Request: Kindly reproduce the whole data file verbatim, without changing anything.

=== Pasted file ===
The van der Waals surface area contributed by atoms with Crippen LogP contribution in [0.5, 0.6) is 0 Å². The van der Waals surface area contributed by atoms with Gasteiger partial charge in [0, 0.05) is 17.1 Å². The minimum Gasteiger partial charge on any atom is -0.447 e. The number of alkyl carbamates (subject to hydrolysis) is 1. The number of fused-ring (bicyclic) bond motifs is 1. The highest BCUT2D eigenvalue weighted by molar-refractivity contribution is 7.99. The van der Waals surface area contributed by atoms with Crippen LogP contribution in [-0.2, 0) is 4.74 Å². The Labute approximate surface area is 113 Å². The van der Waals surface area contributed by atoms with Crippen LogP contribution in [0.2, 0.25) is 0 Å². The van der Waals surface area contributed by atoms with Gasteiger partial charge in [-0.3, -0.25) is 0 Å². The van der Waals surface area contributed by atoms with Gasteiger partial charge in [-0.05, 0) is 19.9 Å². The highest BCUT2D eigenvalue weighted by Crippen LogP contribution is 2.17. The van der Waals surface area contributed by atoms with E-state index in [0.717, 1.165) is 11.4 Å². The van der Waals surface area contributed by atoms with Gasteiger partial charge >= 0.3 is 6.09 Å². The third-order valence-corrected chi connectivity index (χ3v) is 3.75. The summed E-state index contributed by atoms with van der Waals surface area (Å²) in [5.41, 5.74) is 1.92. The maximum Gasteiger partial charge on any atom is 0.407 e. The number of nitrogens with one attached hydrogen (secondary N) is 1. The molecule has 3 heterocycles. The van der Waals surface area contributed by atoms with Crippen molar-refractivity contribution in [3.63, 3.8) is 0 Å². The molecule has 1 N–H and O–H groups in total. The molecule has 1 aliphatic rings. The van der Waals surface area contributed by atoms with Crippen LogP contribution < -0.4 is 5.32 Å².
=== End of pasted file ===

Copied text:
The van der Waals surface area contributed by atoms with Crippen LogP contribution in [0.5, 0.6) is 0 Å². The van der Waals surface area contributed by atoms with Gasteiger partial charge in [0, 0.05) is 17.1 Å². The minimum Gasteiger partial charge on any atom is -0.447 e. The number of alkyl carbamates (subject to hydrolysis) is 1. The number of fused-ring (bicyclic) bond motifs is 1. The highest BCUT2D eigenvalue weighted by molar-refractivity contribution is 7.99. The van der Waals surface area contributed by atoms with Crippen LogP contribution in [-0.2, 0) is 4.74 Å². The Labute approximate surface area is 113 Å². The van der Waals surface area contributed by atoms with Crippen LogP contribution in [0.2, 0.25) is 0 Å². The van der Waals surface area contributed by atoms with Gasteiger partial charge in [-0.3, -0.25) is 0 Å². The van der Waals surface area contributed by atoms with Gasteiger partial charge in [-0.05, 0) is 19.9 Å². The highest BCUT2D eigenvalue weighted by Crippen LogP contribution is 2.17. The van der Waals surface area contributed by atoms with E-state index in [0.717, 1.165) is 11.4 Å². The van der Waals surface area contributed by atoms with Gasteiger partial charge >= 0.3 is 6.09 Å². The third-order valence-corrected chi connectivity index (χ3v) is 3.75. The summed E-state index contributed by atoms with van der Waals surface area (Å²) in [5.41, 5.74) is 1.92. The maximum Gasteiger partial charge on any atom is 0.407 e. The number of nitrogens with one attached hydrogen (secondary N) is 1. The molecule has 3 heterocycles. The van der Waals surface area contributed by atoms with Crippen molar-refractivity contribution in [3.63, 3.8) is 0 Å². The molecule has 1 N–H and O–H groups in total. The molecule has 1 aliphatic rings. The van der Waals surface area contributed by atoms with Crippen LogP contribution < -0.4 is 5.32 Å².